Beach areas empty out ahead of storm
Beach communities in North and South Carolina emptied out on Wednesday as Hurricane Florence threatened to unleash pounding surf and potentially deadly flooding as the most powerful storm to make a direct hit on the states in decades.
- Published 13.09.18
Wilmington, North Carolina: Beach communities in North and South Carolina emptied out on Wednesday as Hurricane Florence threatened to unleash pounding surf and potentially deadly flooding as the most powerful storm to make a direct hit on the states in decades.
Florence had maximum sustained winds of 215kmph and was on a trajectory that showed its centre most likely to strike the southern coast of North Carolina by Friday, the National Hurricane Center said.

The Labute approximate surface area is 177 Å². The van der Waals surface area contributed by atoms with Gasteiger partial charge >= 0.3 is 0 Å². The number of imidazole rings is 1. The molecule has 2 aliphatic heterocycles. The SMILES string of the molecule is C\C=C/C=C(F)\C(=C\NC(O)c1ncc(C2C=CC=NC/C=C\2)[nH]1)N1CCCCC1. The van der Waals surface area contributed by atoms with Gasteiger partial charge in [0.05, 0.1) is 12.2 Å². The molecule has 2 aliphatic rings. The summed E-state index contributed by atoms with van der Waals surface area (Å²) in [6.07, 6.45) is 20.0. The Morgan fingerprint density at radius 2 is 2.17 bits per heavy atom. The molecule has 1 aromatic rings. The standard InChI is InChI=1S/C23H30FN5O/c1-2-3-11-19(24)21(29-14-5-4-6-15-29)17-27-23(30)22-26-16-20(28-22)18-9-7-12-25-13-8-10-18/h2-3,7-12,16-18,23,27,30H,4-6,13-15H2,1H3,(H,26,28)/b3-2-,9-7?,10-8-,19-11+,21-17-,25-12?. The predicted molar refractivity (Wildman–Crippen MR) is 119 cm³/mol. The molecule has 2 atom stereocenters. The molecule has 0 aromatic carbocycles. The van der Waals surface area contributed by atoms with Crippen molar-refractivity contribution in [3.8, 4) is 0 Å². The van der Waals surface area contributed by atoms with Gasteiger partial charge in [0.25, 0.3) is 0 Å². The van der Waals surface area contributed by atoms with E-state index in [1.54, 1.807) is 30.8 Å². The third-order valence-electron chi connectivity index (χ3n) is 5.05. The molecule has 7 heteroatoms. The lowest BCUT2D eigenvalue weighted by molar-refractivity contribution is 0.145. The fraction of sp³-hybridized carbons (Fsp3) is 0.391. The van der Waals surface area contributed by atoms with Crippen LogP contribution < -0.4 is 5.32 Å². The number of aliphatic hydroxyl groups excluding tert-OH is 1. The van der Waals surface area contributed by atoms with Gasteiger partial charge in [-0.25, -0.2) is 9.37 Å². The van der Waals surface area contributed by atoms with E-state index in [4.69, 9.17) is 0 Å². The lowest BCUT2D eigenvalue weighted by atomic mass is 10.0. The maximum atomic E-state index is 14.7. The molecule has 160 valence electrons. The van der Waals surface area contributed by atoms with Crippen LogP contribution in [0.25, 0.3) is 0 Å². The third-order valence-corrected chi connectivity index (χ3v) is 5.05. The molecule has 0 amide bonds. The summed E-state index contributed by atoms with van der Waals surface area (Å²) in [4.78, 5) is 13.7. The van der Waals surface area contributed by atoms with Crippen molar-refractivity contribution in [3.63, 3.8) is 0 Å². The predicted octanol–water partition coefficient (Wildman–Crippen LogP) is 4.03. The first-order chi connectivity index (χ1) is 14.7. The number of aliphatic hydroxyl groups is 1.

Updated NHC forecasts showed the storm lingering near the coast, bringing days of heavy rains that could bring intense inland flooding from South Carolina, where some areas could see as much as 1 metre of rain, to Virginia.
"This storm is big and it's vicious," North Carolina Governor Roy Cooper said on NBC's Today Show on Wednesday. "Flooding is a significant risk here and often when there is flooding the people who can afford it the least get hit the most."
More than 1 million people have been ordered to evacuate the coastline of the three states, while university campuses, schools and factories were being shuttered.
The NHC said the first tropical storm-force winds of at least 63kmph would hit the region early on Thursday with the storm's centre reaching the coast on Friday. At 1200 GMT on Wednesday the storm was located about 855km southeast of Cape Fear, North Carolina.
President Donald Trump on Twitter warned of the storm's dangers and praised his administration's handling of past hurricanes, rejecting criticism for its response to Hurricane Maria. Reuters